She said that people will continue to rely on the police and call them for non-police needs for some time, but she said that those needs should be shifted “as quickly as possible to other departments. Residents need help to make that shift, and it will take some time” to help them understand where they need to direct requests for resources depending on the situation.
Councilor Bok said that her “biggest concern about the conversation today” is that “we are really not looking at a plan yet about ‘this is what we’re saving.’ What is the plan for monitoring benchmarks and making sure that we’re kind of making progress towards saving this nearly $25 million?”
Budget Director Justin Sterritt said that the budget department is “working with the BPD constantly to track the hours versus what we have planned for.” He said that moving forward, tracking will require “constant adjustment on a weekly basis” to adapt to the lower overtime budget.
He also said that a lot of the calls that BPD receives, such as calls related to parks, towing cars, transportation, and more, can be directed to other agencies and the City can work with partners to address this.
The need for more officers may be helped through a police class that will be offered this fall, and another in the spring, which could “bolster the number of officers sooner rather than later” which could help with the overtime costs, he said.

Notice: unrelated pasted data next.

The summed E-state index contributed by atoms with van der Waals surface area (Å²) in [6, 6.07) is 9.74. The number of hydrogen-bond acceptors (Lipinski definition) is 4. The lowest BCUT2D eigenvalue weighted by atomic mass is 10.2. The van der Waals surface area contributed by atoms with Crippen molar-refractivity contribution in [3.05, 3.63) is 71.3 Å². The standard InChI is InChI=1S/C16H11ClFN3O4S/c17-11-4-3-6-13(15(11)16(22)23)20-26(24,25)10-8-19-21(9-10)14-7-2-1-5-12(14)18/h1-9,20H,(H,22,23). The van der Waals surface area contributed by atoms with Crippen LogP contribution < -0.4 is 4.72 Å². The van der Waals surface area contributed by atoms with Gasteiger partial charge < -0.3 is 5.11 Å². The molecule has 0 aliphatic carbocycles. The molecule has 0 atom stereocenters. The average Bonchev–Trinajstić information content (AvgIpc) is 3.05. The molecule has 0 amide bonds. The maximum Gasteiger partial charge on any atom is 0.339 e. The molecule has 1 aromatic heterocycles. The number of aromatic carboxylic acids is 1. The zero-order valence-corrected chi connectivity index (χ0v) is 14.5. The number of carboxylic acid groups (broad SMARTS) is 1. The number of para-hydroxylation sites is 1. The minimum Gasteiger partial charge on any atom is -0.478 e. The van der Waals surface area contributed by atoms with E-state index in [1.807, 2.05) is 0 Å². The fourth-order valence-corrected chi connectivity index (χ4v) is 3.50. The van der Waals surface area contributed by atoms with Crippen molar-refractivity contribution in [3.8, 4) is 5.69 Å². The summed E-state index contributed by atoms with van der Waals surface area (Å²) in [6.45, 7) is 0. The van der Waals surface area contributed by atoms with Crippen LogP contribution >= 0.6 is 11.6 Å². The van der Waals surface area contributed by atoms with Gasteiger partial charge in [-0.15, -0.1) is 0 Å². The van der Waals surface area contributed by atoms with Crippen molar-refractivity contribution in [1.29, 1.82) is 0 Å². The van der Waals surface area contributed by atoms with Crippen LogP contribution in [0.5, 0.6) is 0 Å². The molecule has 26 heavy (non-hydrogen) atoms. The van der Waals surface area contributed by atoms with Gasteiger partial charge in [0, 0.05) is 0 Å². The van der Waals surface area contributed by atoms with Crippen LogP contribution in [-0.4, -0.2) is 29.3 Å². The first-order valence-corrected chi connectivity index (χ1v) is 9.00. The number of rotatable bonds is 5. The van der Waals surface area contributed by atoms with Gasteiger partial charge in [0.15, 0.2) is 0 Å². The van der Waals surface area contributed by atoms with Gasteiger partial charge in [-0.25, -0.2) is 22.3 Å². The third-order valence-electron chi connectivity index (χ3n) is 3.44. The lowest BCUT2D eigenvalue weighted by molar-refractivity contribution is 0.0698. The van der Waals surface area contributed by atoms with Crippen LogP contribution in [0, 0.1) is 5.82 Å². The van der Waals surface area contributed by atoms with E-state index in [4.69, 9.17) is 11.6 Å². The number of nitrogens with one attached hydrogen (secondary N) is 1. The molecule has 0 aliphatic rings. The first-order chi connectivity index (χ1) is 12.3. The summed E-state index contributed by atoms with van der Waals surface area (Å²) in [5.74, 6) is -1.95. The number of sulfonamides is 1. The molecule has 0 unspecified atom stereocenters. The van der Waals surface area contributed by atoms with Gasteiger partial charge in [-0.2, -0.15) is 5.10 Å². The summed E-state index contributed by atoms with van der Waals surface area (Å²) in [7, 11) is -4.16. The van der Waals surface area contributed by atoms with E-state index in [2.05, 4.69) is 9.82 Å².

He also said that the City working with BPD through health insurance and human resources departments on officers returning to work is “one of the ways to make the soonest impact.”
Councilor Campbell said she was “frustrated” during the hearing, adding that she wants to ensure the reduction in the police budget is sustainable year after year.
“Right now, it’s important that we have specifics,” she said. “We have listed a whole bunch of strategies to realize this $25 million. The question remains is ‘which strategy are we going to adopt?’”
She said that some of the solutions could take years to implement, and she looks forward to “continued conversations” on this topic as well as getting more specifics from follow up with the BPD.
“I do really appreciate all the work thats gone into this, and I think to Superintendent Hasson’s point, I do see a lot of strategies here on the table,” Bok said. “I just think that the Council and this committee specifically is going to continue to be really focused on the question of ‘how do those things come together to actually result in these savings?’…what are the broader questions about how we police?”
She continued, “The more that we can focus our law enforcement resources on the really critical law enforcement priorities, and away from some of the stuff that undermines trust in our community. I think there’s an opportunity here thats driven by a fiscal question but can also turn into more of a policy question.”